This short work consists of three essays:
written end 1998 or early 1999, as preparatory notes for a series of lectures on
philosophy delivered to a group of some twenty students at the Université
populaire de Genève.
The first of these essays is significant, in that it constitutes a
comparative study, of interest not only to Moslems, but equally to Jews.
The second is primarily intended serve Jews or Christians to view their own
beliefs in perspective (it is often easier to admit reasoning when one is not
personally attached to a doctrine). My intent is certainly not to express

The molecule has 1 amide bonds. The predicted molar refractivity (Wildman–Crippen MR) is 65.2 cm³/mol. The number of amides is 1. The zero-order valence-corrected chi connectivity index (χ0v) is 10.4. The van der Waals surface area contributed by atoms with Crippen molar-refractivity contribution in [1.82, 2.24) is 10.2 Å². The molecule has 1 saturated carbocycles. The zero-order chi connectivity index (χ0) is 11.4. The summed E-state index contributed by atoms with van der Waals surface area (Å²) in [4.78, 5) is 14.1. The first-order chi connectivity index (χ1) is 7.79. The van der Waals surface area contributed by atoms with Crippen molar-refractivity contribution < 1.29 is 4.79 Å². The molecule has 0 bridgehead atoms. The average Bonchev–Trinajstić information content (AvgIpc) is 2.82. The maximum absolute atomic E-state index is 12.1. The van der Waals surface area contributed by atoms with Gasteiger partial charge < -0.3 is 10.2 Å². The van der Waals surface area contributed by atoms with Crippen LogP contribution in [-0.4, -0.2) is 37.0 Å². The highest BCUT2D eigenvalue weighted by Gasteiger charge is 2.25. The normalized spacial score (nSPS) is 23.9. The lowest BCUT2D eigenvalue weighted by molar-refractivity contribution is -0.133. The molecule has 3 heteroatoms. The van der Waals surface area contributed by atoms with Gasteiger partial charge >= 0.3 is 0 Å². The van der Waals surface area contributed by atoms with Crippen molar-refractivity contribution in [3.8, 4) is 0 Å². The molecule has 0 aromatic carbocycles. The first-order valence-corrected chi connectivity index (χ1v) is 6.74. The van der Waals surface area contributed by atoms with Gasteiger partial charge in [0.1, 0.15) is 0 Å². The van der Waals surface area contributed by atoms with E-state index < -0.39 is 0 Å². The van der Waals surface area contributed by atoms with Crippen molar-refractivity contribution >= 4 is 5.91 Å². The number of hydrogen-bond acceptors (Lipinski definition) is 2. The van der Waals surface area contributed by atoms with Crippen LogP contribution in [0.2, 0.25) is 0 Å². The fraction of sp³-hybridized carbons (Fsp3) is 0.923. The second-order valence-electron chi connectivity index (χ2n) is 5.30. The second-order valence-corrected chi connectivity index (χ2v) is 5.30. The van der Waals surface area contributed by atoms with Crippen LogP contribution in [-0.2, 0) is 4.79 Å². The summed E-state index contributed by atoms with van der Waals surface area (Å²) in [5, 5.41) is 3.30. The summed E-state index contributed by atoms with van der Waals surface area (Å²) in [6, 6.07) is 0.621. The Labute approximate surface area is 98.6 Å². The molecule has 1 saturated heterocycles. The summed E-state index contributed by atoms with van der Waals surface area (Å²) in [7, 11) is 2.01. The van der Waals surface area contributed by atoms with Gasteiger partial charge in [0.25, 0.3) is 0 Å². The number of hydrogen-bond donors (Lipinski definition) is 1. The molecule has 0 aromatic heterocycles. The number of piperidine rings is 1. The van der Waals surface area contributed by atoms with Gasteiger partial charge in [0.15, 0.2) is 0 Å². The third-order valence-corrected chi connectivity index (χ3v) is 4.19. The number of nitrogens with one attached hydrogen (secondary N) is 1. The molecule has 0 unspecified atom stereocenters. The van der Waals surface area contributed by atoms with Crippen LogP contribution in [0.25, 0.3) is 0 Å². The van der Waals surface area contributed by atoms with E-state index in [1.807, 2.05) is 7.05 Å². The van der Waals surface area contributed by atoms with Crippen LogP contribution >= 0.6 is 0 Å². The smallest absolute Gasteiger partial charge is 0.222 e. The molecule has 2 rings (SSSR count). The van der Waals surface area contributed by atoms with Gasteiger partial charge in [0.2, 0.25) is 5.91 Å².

disrespect for Moslem beliefs, though I of course wish them too to be more
The third is not an original essay based on deep personal study, but was gleaned
from other writers. It tells of the apparent stunting of Islamic philosophy
after its promising beginnings.
See also my comments on the modal logic of
Avicenna (Ibn Sina, 11th Cent. Persian philosopher), in
As well, see comments on the
“Occasionalism” of Al-Ghazali (1059-1111), in
and Allied Causal Concepts, Chapter 2.4.
See also, on the role of violence and threats
of violence: Islamic ‘Logic’:
A brief essay on the essence of Islamic discourse (2012)
to allied works.